Fear of "Burden" Major Reason for Oregon Assisted Suicides
By Jenny Nolan, Legislative Assistant, NRLC Department of Medical Ethics
Sixty-three percent of the 27 people whose suicides were legally assisted under Oregon law in 2000 said they did so because they feared being a burden to family, friends, and other caregivers, according to the official annual report by the Oregon Health Division (OHD). The report, which is the third since Oregon began the practice of legal assisted suicide in 1998, was compiled from health records and telephone interviews with the doctors who participated in legal suicides and was published February 23.
The 63% figure is a big leap from 1999, when only 26% spoke of worries about being a burden as motivating a desire to commit suicide. In a story that appeared in the Oregonian noting the surge in those seeking suicide to avoid burdening others, Dr. Katrina Hedberg, who wrote the OHD report, said that it was "an issue for doctors to address with patients and families." Yet the same report implies the doctor-patient relationship is withering.
The length of time that the doctors and patients had known each other before the physician assisted the patient's suicide reached its all-time low last year. The median length was eight weeks, down from 22 weeks in 1999.
In spite of rising patient concerns over being burdensome and the increasingly brief duration of their relationships with treating physicians, in 2000 only 19% were referred for psychiatric evaluation as compared to 37% the year before, a drop of almost exactly half.
The OHD figures also reveal that patients moved through the process from initial request for suicide until the actual death much faster in 2000. In 1999 the median length of time between a patient's first request for a lethal prescription and the patient's death was 83 days. In 2000 the span fell to 30 days.
OHD noted one remarkable exception - - a patient who obtained a lethal prescription in 1999 and, happily, was still alive at the close of 2000. The assisted suicide law is supposed to be limited to those who will die within six months, but many question medicine's ability to accurately predict death that far in advance.
Particularly disturbing is that almost a third of the 27 patients who were assisted to die last year were also motivated by inadequate pain management. The figure has steadily risen over all three years, while advances in modern medicine have made it possible for virtually all pain to be controlled.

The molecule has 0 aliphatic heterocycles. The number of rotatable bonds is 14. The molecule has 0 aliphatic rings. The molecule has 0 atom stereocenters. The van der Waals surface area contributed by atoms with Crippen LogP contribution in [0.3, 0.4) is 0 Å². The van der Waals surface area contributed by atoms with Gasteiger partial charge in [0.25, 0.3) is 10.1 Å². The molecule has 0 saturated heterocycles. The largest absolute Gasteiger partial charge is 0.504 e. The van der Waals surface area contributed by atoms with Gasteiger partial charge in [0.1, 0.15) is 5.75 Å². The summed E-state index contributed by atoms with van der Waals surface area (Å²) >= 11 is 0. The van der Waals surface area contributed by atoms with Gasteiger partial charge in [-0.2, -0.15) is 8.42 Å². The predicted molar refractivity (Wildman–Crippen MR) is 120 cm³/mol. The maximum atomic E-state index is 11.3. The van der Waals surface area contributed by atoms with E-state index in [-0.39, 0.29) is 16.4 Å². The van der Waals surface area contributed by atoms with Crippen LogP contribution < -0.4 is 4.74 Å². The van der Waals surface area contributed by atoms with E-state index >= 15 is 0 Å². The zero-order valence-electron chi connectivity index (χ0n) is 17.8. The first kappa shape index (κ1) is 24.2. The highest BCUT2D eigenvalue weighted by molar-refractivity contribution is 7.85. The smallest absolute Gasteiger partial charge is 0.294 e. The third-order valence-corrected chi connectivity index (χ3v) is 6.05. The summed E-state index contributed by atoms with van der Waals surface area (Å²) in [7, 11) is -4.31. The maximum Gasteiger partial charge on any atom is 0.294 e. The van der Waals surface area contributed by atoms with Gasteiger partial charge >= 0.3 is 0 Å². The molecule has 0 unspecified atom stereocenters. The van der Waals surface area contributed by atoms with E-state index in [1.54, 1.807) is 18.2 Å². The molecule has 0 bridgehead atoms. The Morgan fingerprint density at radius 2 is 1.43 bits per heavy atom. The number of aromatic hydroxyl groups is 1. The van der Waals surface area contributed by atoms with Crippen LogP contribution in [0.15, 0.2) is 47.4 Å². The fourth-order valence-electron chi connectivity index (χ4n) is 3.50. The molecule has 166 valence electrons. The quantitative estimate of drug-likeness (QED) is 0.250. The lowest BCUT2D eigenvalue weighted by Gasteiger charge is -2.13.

Dr. Gregory Hamilton, senior scholar of Physicians for Compassionate Care in Portland, Oregon, said in a press release criticizing the assisted suicide law, "We can treat depression, pain, and fear in the seriously ill."
Developments in pain management and in diagnosing clinical depression in the elderly and the seriously ill have proliferated in the last 10 years. The problem, however, is that much of the information has not made its way from the leading-edge medical centers into the everyday practice of medicine throughout the country.
There are efforts in Congress to close the gap. A bill introduced last year, the "Pain Relief Promotion Act," would have clarified that federally controlled substances can be used to treat pain, even when there is a risk of death, without fear of Drug Enforcement Administration penalties.
The bill would also have reversed a controversial ruling by former Attorney General Janet Reno authorizing federally controlled drugs to be used in Oregon's assisted suicides. Barbiturates are the most commonly prescribed drugs for assisted suicide there, though their use is supposed to be restricted by a 1970 federal law to "legitimate medical purposes."
The House of Representatives passed the Pain Relief Promotion Act in 1999 and sent the measure along to the Senate. The Senate Judiciary Committee approved the bill in April 2000, but the measure failed to make it to the Senate floor for a final vote.
Senator Ron Wyden (D) of Oregon vigorously opposed the bill, but Senator Gordon Smith (R), also of Oregon, publicly supported it. During his campaign, now-president George W. Bush voiced support for reversing Reno's interpretation of "legitimate medical purposes," and for prohibiting the use of federally regulated drugs in assisted suicides.
While Derek Humphry, president of the pro-death Euthanasia Research and Guidance Organization, did not comment specifically on Oregon's latest statistics, the rise in deaths due to anxiety about burdening others correlates with his ideals as a proponent of euthanasia.
In a 1998 book, Humphry posed the question: "Is there in fact, a duty to die - - a responsibility within the family unit - - that should remain voluntary but expected nevertheless?" Declaring that "the elderly consume a disproportionate amount of health care resources," he continued, "Physician-assisted suicide is an idea whose time has come....[T]he right-to-die movement is gaining momentum in response to...the emotional, physical, and economic toll of the dying experience...on families...."
In small numbers, this idea has begun to take hold in Oregon.
National Right to Life expressed deep concern about the Oregon report. "The assumption that those who need our care most are the least deserving of it is unjust and tragic," said David O'Steen, NRLC executive director. "The latest statistics from Oregon should double our concern that the vulnerable are being pressed into assisted suicide."